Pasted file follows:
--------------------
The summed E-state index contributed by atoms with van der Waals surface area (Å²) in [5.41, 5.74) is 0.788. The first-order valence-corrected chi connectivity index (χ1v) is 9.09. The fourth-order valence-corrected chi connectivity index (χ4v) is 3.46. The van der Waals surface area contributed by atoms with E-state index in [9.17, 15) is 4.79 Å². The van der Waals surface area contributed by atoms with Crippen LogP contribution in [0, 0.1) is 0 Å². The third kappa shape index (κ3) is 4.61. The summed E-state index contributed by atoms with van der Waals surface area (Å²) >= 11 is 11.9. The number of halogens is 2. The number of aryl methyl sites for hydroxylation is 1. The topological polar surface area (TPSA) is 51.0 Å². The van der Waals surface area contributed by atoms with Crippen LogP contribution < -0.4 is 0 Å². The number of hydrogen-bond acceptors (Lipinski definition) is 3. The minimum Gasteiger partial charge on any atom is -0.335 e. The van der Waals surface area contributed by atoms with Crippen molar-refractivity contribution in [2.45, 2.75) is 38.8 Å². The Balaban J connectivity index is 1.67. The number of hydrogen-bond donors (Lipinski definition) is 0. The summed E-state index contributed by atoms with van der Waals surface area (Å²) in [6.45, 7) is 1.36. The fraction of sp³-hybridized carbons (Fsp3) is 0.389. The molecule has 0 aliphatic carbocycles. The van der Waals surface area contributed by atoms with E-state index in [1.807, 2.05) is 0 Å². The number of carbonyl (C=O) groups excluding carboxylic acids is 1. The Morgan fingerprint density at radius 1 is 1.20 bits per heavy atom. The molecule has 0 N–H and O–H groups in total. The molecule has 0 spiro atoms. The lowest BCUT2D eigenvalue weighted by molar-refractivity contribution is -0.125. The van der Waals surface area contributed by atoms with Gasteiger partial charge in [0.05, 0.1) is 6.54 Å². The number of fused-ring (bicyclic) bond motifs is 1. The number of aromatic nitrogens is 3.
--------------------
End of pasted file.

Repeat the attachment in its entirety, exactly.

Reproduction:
The summed E-state index contributed by atoms with van der Waals surface area (Å²) in [5.41, 5.74) is 0.788. The first-order valence-corrected chi connectivity index (χ1v) is 9.09. The fourth-order valence-corrected chi connectivity index (χ4v) is 3.46. The van der Waals surface area contributed by atoms with E-state index in [9.17, 15) is 4.79 Å². The van der Waals surface area contributed by atoms with Crippen LogP contribution in [0, 0.1) is 0 Å². The third kappa shape index (κ3) is 4.61. The summed E-state index contributed by atoms with van der Waals surface area (Å²) >= 11 is 11.9. The number of halogens is 2. The number of aryl methyl sites for hydroxylation is 1. The topological polar surface area (TPSA) is 51.0 Å². The van der Waals surface area contributed by atoms with Crippen LogP contribution < -0.4 is 0 Å². The number of hydrogen-bond acceptors (Lipinski definition) is 3. The minimum Gasteiger partial charge on any atom is -0.335 e. The van der Waals surface area contributed by atoms with Crippen molar-refractivity contribution in [2.45, 2.75) is 38.8 Å². The Balaban J connectivity index is 1.67. The number of hydrogen-bond donors (Lipinski definition) is 0. The summed E-state index contributed by atoms with van der Waals surface area (Å²) in [6.45, 7) is 1.36. The fraction of sp³-hybridized carbons (Fsp3) is 0.389. The molecule has 0 aliphatic carbocycles. The van der Waals surface area contributed by atoms with E-state index in [1.807, 2.05) is 0 Å². The number of carbonyl (C=O) groups excluding carboxylic acids is 1. The Morgan fingerprint density at radius 1 is 1.20 bits per heavy atom. The molecule has 0 N–H and O–H groups in total. The molecule has 0 spiro atoms. The lowest BCUT2D eigenvalue weighted by molar-refractivity contribution is -0.125. The van der Waals surface area contributed by atoms with Gasteiger partial charge in [0.05, 0.1) is 6.54 Å². The number of fused-ring (bicyclic) bond motifs is 1. The number of aromatic nitrogens is 3.